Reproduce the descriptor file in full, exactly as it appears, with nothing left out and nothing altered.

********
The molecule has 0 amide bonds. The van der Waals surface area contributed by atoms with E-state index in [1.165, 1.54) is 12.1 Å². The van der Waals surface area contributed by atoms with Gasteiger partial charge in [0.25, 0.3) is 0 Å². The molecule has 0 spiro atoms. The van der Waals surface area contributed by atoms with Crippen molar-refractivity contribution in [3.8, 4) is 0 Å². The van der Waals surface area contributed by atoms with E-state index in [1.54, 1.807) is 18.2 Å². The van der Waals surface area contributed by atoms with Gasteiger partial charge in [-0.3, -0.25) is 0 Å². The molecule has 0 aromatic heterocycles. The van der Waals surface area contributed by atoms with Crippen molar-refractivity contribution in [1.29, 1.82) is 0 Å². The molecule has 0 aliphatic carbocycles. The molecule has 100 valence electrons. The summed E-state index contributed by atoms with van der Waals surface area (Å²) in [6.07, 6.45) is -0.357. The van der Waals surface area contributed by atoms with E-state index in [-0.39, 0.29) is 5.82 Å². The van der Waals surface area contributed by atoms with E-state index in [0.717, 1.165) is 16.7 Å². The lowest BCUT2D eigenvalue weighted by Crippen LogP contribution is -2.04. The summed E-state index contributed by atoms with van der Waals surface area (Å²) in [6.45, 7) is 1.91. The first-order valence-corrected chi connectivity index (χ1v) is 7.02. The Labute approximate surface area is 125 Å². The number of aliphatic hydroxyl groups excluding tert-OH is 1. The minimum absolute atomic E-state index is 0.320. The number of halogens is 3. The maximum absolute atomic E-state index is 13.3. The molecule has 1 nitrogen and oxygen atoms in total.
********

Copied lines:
The molecule has 0 amide bonds. The van der Waals surface area contributed by atoms with E-state index in [1.165, 1.54) is 12.1 Å². The van der Waals surface area contributed by atoms with Gasteiger partial charge in [0.25, 0.3) is 0 Å². The molecule has 0 spiro atoms. The van der Waals surface area contributed by atoms with Crippen molar-refractivity contribution in [3.8, 4) is 0 Å². The van der Waals surface area contributed by atoms with E-state index in [1.54, 1.807) is 18.2 Å². The van der Waals surface area contributed by atoms with Gasteiger partial charge in [-0.3, -0.25) is 0 Å². The molecule has 0 aromatic heterocycles. The van der Waals surface area contributed by atoms with Crippen molar-refractivity contribution in [1.29, 1.82) is 0 Å². The molecule has 0 aliphatic carbocycles. The molecule has 100 valence electrons. The summed E-state index contributed by atoms with van der Waals surface area (Å²) in [6.07, 6.45) is -0.357. The van der Waals surface area contributed by atoms with E-state index in [-0.39, 0.29) is 5.82 Å². The van der Waals surface area contributed by atoms with E-state index in [0.717, 1.165) is 16.7 Å². The lowest BCUT2D eigenvalue weighted by Crippen LogP contribution is -2.04. The summed E-state index contributed by atoms with van der Waals surface area (Å²) in [6.45, 7) is 1.91. The first-order valence-corrected chi connectivity index (χ1v) is 7.02. The Labute approximate surface area is 125 Å². The number of aliphatic hydroxyl groups excluding tert-OH is 1. The minimum absolute atomic E-state index is 0.320. The number of halogens is 3. The maximum absolute atomic E-state index is 13.3. The molecule has 1 nitrogen and oxygen atoms in total.